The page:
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Old 10-02-2007, 03:44 AM   #1
gamekiller
LQ Newbie
 
Registered: Jun 2007
Posts: 7

Rep: Reputation: 0
problem compiling mpi program(not while install)


Hye everyone, last 2 days, I installed my open-mpi and lam succesfully,in my own laptop, no error showed. So, I try to compile my first mpi program,with the following code,

Code:
mpicc -o first first.c -lmpi
after that, I got an error,

Code:
/tmp/ccM49aqV.o: In function `main':
first.c: (.text+0x31): undefined reference to `lam_mpi_comm_world'
first.c: (.text+0x44): undefined reference to `lam_mpi_comm_world'
first.c: (.text+0xb7): undefined reference to `lam_mpi_comm_world'
first.c: (.text+0xc7): undefined reference to `lam_mpi_sum'
first.c: (.text+0xcf): undefined reference to `lam_mpi_int'
first.c: (.text+0x10b): undefined reference to `lam_mpi_comm_world'
first.c: (.text+0x11b): undefined reference to `lam_mpi_int'
first.c: (.text+0x157): undefined reference to `lam_mpi_comm_world'
first.c: (.text+0x15f): undefined reference to `lam_mpi_sum'
first.c: (.text+0x167): undefined reference to `lam_mpi_int'
collect2: ld returned 1 exit status
Then, i compile from in my faculty server, it doesnt show any error, it also can run.
why does this happen? Is it because of my laptop?

below is the code that I try to compile, sorry for the long source code.


Code:
/*This program demonstrates the use of MPI_Bcast, MPI_Reduce and MPI_Allreduce */

#include <stdio.h>
#include <mpi.h>

int main (int argc, char *argv[]) {
  int nprocs;                   /* number of processes */
  int rank;                     /* the unique identification of this process */

  int i, mysum, sum, imin, imax;
  const int N = 60;

  /* initialize the MPI environment: */

  MPI_Init (&argc, &argv);      /* note: use argc and argv yourself only
                                 * after this call */

  MPI_Comm_rank (MPI_COMM_WORLD, &rank);        /* rank will be different for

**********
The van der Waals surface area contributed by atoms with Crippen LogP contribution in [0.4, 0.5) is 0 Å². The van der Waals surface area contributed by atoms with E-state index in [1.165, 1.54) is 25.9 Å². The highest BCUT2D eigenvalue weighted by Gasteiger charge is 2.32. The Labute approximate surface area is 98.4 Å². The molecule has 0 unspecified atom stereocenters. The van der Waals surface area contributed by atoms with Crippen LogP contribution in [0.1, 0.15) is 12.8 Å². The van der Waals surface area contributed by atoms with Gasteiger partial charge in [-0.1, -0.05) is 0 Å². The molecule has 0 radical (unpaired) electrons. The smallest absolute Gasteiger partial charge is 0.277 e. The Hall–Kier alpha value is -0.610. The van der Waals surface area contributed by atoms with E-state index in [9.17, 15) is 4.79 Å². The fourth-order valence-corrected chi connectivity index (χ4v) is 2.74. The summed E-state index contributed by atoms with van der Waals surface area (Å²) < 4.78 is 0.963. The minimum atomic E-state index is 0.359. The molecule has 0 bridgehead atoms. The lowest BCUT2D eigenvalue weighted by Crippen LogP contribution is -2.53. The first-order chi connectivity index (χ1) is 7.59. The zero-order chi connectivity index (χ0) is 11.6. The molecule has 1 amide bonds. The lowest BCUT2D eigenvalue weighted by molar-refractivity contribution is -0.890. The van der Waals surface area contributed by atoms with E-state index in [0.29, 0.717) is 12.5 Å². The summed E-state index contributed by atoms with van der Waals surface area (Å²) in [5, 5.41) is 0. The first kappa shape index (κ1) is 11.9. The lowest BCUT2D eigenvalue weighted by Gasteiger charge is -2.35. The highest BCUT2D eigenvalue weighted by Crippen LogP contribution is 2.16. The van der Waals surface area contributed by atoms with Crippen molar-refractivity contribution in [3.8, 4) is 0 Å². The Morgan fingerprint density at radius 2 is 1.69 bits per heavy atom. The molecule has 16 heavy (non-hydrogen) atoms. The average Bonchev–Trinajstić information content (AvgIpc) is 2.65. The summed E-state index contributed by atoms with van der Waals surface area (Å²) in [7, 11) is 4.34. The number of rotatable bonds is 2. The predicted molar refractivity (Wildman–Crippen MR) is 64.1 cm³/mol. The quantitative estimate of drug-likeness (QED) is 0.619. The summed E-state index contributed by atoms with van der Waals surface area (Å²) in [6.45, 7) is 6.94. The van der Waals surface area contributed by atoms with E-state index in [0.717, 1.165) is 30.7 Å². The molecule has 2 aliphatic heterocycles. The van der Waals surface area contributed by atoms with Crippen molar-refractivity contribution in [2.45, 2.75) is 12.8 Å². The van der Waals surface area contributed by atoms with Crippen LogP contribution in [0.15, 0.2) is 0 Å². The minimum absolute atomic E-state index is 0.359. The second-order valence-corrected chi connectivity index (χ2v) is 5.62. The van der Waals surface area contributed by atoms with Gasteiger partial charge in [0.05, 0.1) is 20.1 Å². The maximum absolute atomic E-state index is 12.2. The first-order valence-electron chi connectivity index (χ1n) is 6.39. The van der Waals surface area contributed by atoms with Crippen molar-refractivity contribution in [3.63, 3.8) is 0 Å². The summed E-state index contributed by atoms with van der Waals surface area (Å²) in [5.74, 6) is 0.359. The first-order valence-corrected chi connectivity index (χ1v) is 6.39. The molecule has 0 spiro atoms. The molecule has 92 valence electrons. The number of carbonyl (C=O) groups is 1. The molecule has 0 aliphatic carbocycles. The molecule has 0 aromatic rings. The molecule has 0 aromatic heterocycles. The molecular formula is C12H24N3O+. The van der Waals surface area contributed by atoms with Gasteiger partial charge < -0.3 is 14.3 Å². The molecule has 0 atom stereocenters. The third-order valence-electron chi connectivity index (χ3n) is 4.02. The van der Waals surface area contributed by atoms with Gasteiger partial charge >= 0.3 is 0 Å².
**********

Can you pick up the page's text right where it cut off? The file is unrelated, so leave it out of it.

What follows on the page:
* all processes */
  MPI_Comm_size (MPI_COMM_WORLD, &nprocs);      /* nprocs will be the same for
                                                 * all processes */

  /* because a number of processes are executing this code now,the next statement will cause a number of lines to be printed, one line for each process. In general, this is not the way to print in a MPI program, because the processes print independently and lines can get mixed up. In a real program, in general the printing is done by one process, most of the time process 0. For debugging and demonstration purposes however, printing by all processes is of great value */

  printf ("Hello, this is process %d of a total of %d\n", rank, nprocs);

  /* Here follows the first example of a real parallel program:
   * We want to compute the sum of the first 60 integers. Each process will perform part of the work: for example with 4 processes: process 0 will sum up the numbers 1 to 15, process 1 the numbers 16 to 30, and so on. After this, the partial sums are summed up and the result is printed */
  /* for simplicity we assume that N is divisible by the number of processes. A generalization of this program is left as an excersize for the reader */

  /* which numbers are to be added in this process: */
  imin = (N / nprocs) * rank + 1;
  imax = imin + N / nprocs -1;

  mysum = 0;                    /* mysum will contain the sum of the numbers
                                 * imin .. imax */
  for (i = imin; i <= imax; i++)
    mysum += i;

  /* Now, each process has it's own partial sum: mysum
   * We want that the process with rank equal to 0 will receive the
   * sum of the partials sums. MPI_Reduce is used for this: */

  MPI_Reduce (&mysum,           /* the partial sum */
              &sum,             /* the total sum */
              1,                /* the number of elements in sum, in this
                                 * case one int */
              MPI_INT,          /* the type of sum: int. Other types are for
                                 * example:
                                 * MPI_DOUBLE
                                   MPI_FLOAT    */
              MPI_SUM,          /* we want to sum the partial sums. Other
                                 * operations are for example:
                                 * MPI_MAX    find the maximum value
                                 * MPI_MIN    find the minimum value
                                 * MPI_PROD   find the product